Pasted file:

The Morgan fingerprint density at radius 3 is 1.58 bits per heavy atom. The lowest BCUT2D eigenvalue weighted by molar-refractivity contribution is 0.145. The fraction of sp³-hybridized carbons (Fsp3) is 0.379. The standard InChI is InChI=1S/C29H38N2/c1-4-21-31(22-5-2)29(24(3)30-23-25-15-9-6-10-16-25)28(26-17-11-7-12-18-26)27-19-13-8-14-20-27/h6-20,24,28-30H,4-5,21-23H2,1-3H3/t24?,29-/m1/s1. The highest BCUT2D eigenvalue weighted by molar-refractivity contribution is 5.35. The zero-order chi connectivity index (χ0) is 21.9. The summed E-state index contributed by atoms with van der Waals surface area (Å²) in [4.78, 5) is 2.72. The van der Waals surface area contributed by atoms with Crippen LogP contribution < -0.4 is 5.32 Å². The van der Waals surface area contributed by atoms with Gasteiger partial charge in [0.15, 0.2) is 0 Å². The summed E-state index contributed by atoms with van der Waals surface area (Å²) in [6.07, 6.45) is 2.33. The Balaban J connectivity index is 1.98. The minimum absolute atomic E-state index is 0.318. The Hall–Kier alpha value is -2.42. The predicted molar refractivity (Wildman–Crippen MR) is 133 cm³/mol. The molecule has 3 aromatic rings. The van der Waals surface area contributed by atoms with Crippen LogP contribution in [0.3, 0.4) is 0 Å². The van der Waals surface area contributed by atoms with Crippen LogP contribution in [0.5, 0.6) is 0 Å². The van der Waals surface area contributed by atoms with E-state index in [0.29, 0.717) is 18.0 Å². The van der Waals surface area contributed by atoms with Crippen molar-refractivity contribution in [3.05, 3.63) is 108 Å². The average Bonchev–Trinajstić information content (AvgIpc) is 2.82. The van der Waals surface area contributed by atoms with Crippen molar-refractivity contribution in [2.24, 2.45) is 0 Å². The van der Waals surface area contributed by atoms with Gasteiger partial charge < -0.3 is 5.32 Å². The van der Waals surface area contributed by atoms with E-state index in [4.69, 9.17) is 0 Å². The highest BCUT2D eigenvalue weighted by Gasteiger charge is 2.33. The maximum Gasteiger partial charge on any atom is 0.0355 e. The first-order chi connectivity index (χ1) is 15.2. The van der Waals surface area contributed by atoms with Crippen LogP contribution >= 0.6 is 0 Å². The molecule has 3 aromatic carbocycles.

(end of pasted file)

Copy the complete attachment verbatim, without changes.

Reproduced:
The Morgan fingerprint density at radius 3 is 1.58 bits per heavy atom. The lowest BCUT2D eigenvalue weighted by molar-refractivity contribution is 0.145. The fraction of sp³-hybridized carbons (Fsp3) is 0.379. The standard InChI is InChI=1S/C29H38N2/c1-4-21-31(22-5-2)29(24(3)30-23-25-15-9-6-10-16-25)28(26-17-11-7-12-18-26)27-19-13-8-14-20-27/h6-20,24,28-30H,4-5,21-23H2,1-3H3/t24?,29-/m1/s1. The highest BCUT2D eigenvalue weighted by molar-refractivity contribution is 5.35. The zero-order chi connectivity index (χ0) is 21.9. The summed E-state index contributed by atoms with van der Waals surface area (Å²) in [4.78, 5) is 2.72. The van der Waals surface area contributed by atoms with Crippen LogP contribution < -0.4 is 5.32 Å². The van der Waals surface area contributed by atoms with Gasteiger partial charge in [0.15, 0.2) is 0 Å². The summed E-state index contributed by atoms with van der Waals surface area (Å²) in [6.07, 6.45) is 2.33. The Balaban J connectivity index is 1.98. The minimum absolute atomic E-state index is 0.318. The Hall–Kier alpha value is -2.42. The predicted molar refractivity (Wildman–Crippen MR) is 133 cm³/mol. The molecule has 3 aromatic rings. The van der Waals surface area contributed by atoms with Crippen LogP contribution in [0.3, 0.4) is 0 Å². The van der Waals surface area contributed by atoms with Crippen LogP contribution in [0.5, 0.6) is 0 Å². The van der Waals surface area contributed by atoms with E-state index in [0.29, 0.717) is 18.0 Å². The van der Waals surface area contributed by atoms with Crippen molar-refractivity contribution in [3.05, 3.63) is 108 Å². The average Bonchev–Trinajstić information content (AvgIpc) is 2.82. The van der Waals surface area contributed by atoms with Crippen molar-refractivity contribution in [2.24, 2.45) is 0 Å². The van der Waals surface area contributed by atoms with Gasteiger partial charge < -0.3 is 5.32 Å². The van der Waals surface area contributed by atoms with E-state index in [4.69, 9.17) is 0 Å². The highest BCUT2D eigenvalue weighted by Gasteiger charge is 2.33. The maximum Gasteiger partial charge on any atom is 0.0355 e. The first-order chi connectivity index (χ1) is 15.2. The van der Waals surface area contributed by atoms with Crippen LogP contribution >= 0.6 is 0 Å². The molecule has 3 aromatic carbocycles.